Monday, September 12, 2011

Strictly No Originality

Winter is coming and television schedules have a very familiar look, largely because we have literally seen it all before. The BBC is playing host to yet another series of celebrity love-in/bitching contest, Strictly Come Dancing; ITV is home to yet another series of Simon Cowell’s sickly sentimental/vicariously vicious singing contest, X Factor; and, for reasons that are wholly commercial, Channel Five has decided to resurrect that moribund format, Big Brother.

This is the kind of thing that gives me nightmares. I take film and television much too seriously and I worry: is this the best that we can do? Is culture going to move forward? Have we really run out of ideas? Do the people who watch these shows actually enjoy them or are they the unwitting victims of a 21st century form of mass hysteria, propagated by a media industry that wants nothing more than to keep people docile in order to manipulate them into buying yet more of the same product? I just don’t know.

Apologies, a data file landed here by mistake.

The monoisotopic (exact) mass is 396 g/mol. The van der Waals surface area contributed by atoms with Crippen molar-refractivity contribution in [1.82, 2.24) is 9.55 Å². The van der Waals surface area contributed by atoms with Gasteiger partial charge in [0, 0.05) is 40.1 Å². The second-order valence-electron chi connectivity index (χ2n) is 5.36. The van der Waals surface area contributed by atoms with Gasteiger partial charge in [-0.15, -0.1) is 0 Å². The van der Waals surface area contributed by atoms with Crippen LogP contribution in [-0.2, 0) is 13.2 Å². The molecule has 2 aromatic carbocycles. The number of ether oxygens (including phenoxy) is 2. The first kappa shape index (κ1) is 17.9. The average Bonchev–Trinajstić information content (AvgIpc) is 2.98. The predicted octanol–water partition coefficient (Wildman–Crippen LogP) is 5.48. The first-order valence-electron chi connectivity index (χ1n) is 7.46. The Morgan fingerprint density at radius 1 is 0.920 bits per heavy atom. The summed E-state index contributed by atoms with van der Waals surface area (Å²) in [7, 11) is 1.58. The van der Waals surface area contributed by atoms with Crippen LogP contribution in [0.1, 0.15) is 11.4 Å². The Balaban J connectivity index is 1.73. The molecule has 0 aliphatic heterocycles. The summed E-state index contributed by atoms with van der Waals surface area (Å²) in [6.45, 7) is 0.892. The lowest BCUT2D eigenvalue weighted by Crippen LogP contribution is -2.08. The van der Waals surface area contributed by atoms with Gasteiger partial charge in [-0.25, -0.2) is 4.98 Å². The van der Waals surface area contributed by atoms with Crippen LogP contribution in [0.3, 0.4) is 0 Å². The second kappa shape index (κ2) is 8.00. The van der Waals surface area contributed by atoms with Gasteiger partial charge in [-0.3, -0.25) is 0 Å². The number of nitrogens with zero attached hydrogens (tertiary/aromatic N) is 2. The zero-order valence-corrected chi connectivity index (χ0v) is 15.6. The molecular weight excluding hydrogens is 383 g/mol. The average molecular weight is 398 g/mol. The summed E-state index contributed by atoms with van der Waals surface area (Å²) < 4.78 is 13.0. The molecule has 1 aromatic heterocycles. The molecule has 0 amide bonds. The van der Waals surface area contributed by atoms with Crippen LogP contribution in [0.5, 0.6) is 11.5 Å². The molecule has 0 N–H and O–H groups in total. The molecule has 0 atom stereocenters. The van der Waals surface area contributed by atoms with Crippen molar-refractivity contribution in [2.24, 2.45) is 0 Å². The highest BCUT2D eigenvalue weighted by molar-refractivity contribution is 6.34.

Not that lack of originality is only a prime time television problem. 2011 will see the release of more film sequels than any other year in recorded history (27, if you must know). Moreover, far from being subject to the ‘law of diminishing returns’ that previously governed Hollywood sequeldom – prior to around 2000, movie sequels were expected to make roughly 2/3rds as much money as their immediate predecessor – cash-ins on existing properties have never been more popular. Presently, seven of the Top Ten Highest Grossing Films of the Year, and nine of the top twelve, are sequels, spin-offs or remakes. Are producers giving audiences what they want (the films’ success would seem to indicate that they are) or are consumers simply being forced to accept a narrower choice?